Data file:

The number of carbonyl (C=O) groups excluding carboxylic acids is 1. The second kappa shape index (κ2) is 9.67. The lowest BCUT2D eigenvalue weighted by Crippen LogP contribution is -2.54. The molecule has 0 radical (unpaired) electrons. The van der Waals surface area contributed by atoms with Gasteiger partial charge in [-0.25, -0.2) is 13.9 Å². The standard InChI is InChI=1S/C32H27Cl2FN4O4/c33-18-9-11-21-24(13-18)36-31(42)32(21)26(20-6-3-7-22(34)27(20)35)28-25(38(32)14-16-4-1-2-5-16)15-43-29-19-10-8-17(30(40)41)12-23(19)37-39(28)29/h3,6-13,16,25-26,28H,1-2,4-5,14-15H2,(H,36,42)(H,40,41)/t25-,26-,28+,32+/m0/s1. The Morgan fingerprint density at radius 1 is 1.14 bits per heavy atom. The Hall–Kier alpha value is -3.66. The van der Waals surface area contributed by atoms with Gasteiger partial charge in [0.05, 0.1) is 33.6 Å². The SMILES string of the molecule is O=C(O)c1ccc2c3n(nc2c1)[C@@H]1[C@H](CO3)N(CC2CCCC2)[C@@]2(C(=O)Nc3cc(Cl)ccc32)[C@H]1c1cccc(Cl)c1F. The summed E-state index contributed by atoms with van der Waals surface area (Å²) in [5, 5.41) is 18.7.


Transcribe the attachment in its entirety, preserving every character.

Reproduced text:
The number of carbonyl (C=O) groups excluding carboxylic acids is 1. The second kappa shape index (κ2) is 9.67. The lowest BCUT2D eigenvalue weighted by Crippen LogP contribution is -2.54. The molecule has 0 radical (unpaired) electrons. The van der Waals surface area contributed by atoms with Gasteiger partial charge in [-0.25, -0.2) is 13.9 Å². The standard InChI is InChI=1S/C32H27Cl2FN4O4/c33-18-9-11-21-24(13-18)36-31(42)32(21)26(20-6-3-7-22(34)27(20)35)28-25(38(32)14-16-4-1-2-5-16)15-43-29-19-10-8-17(30(40)41)12-23(19)37-39(28)29/h3,6-13,16,25-26,28H,1-2,4-5,14-15H2,(H,36,42)(H,40,41)/t25-,26-,28+,32+/m0/s1. The Morgan fingerprint density at radius 1 is 1.14 bits per heavy atom. The Hall–Kier alpha value is -3.66. The van der Waals surface area contributed by atoms with Gasteiger partial charge in [0.05, 0.1) is 33.6 Å². The SMILES string of the molecule is O=C(O)c1ccc2c3n(nc2c1)[C@@H]1[C@H](CO3)N(CC2CCCC2)[C@@]2(C(=O)Nc3cc(Cl)ccc32)[C@H]1c1cccc(Cl)c1F. The summed E-state index contributed by atoms with van der Waals surface area (Å²) in [5, 5.41) is 18.7.